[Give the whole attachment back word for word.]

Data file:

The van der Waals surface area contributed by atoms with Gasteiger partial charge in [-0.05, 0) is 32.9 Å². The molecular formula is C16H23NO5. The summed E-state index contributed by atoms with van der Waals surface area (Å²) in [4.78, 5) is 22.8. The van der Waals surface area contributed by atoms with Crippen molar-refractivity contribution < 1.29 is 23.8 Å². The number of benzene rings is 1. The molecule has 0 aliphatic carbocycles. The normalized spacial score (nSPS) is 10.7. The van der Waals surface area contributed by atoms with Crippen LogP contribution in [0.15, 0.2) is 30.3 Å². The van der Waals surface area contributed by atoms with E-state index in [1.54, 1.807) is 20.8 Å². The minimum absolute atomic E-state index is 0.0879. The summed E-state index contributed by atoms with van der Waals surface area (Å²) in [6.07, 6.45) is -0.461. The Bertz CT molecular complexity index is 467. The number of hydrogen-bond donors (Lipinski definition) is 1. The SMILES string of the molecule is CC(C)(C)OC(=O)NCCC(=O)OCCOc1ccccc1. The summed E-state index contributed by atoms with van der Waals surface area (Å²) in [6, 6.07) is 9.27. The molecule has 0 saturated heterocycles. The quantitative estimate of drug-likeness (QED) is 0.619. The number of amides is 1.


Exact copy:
The van der Waals surface area contributed by atoms with Gasteiger partial charge in [-0.05, 0) is 32.9 Å². The molecular formula is C16H23NO5. The summed E-state index contributed by atoms with van der Waals surface area (Å²) in [4.78, 5) is 22.8. The van der Waals surface area contributed by atoms with Crippen molar-refractivity contribution < 1.29 is 23.8 Å². The number of benzene rings is 1. The molecule has 0 aliphatic carbocycles. The normalized spacial score (nSPS) is 10.7. The van der Waals surface area contributed by atoms with Crippen LogP contribution in [0.15, 0.2) is 30.3 Å². The van der Waals surface area contributed by atoms with E-state index in [1.54, 1.807) is 20.8 Å². The minimum absolute atomic E-state index is 0.0879. The summed E-state index contributed by atoms with van der Waals surface area (Å²) in [6.07, 6.45) is -0.461. The Bertz CT molecular complexity index is 467. The number of hydrogen-bond donors (Lipinski definition) is 1. The SMILES string of the molecule is CC(C)(C)OC(=O)NCCC(=O)OCCOc1ccccc1. The summed E-state index contributed by atoms with van der Waals surface area (Å²) in [6, 6.07) is 9.27. The molecule has 0 saturated heterocycles. The quantitative estimate of drug-likeness (QED) is 0.619. The number of amides is 1.